Huawei

Huawei backs Germany's position on infrastructure security

17 December 2020 | Melanie Mingas

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Huawei has welcomed the "fact- and standards-based approach" Germany is taking to securing its critical national infrastructure.

Yesterday the country's bill on cybersecurity progressed to parliament. If passed it would place an onus on infrastructure providers to "guarantee" their equipment will not be used for sabotage, espionage or terrorism.

As such, critical infrastructure providers – including those building 5G networks – will be required to provide details on how they are preventing illegal activity, rather than being forced to work around outright bans on non-domestic companies.

A government spokesperson told AFP that the bill, which will now go to parliament, "concerns fundamental questions of IT security and not individual manufacturers".

In a statement Huawei welcomed the "fact- and standards-based approach" and said that cooperation drives technological progress. The company also highlighted its collaborations with "45 of the world's top 50 telecom companies", and its involvement in development global 5G standards, including security.

Its statement read: "We welcome the move the German Government has taken to create a level playing field for 5G network vendors. A fully competitive digital infrastructure market will drive industry digitalisation and digital economic development in Germany, bringing more advanced and convenient information services and experiences to consumers.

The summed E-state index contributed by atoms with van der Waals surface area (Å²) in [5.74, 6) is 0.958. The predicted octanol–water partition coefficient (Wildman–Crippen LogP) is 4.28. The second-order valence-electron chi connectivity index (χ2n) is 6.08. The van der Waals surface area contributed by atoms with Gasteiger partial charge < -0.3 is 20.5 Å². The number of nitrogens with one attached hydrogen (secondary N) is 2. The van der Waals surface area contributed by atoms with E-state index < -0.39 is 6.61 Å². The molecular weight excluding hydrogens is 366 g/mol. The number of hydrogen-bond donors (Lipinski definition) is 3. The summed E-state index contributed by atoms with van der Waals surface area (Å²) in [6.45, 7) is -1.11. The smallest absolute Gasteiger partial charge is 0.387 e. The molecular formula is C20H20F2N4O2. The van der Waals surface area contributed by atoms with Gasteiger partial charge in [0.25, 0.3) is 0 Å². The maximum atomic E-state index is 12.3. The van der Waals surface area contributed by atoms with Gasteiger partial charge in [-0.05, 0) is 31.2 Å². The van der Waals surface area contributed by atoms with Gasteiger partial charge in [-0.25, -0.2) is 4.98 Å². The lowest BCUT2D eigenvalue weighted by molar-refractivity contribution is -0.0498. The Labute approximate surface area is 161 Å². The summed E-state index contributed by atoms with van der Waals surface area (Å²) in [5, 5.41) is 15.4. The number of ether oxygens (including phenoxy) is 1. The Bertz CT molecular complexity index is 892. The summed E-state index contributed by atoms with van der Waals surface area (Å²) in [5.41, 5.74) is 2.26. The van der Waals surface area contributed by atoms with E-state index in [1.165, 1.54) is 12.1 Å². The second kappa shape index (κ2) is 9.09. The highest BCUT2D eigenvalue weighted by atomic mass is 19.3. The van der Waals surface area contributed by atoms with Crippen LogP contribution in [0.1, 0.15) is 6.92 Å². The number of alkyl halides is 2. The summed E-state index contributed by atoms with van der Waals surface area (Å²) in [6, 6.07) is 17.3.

"This fact- and standards-based approach is of exemplary significance for addressing global cyber security challenges. Politicizing cyber security will only hinder technology development and social progress while doing nothing to address the security challenges all countries face. Huawei will continue to work openly with regulators, customers, and industry organisations to ensure that mobile networks are secure," it continued.

While Germany's stance on the equipment manufacturer could see it avoid an outright ban, if passed, the law could also see Germany's position on Chinese 5G vendors become increasingly opaque. Operators will have to inform authorities of their infrastructure development plans and officials will decide on a case-by-case basis if there are conflicts with "the overriding public interest".

The US has previously said it would not share intelligence with any country using Huawei kit.

Meanwhile in Sweden, Huawei appealed its ban in a move that halted the country's 5G spectrum auction last month. This week a Swedish appeals court said the regulator, PTS, could now go ahead with the auction, however a new date has yet to be confirmed.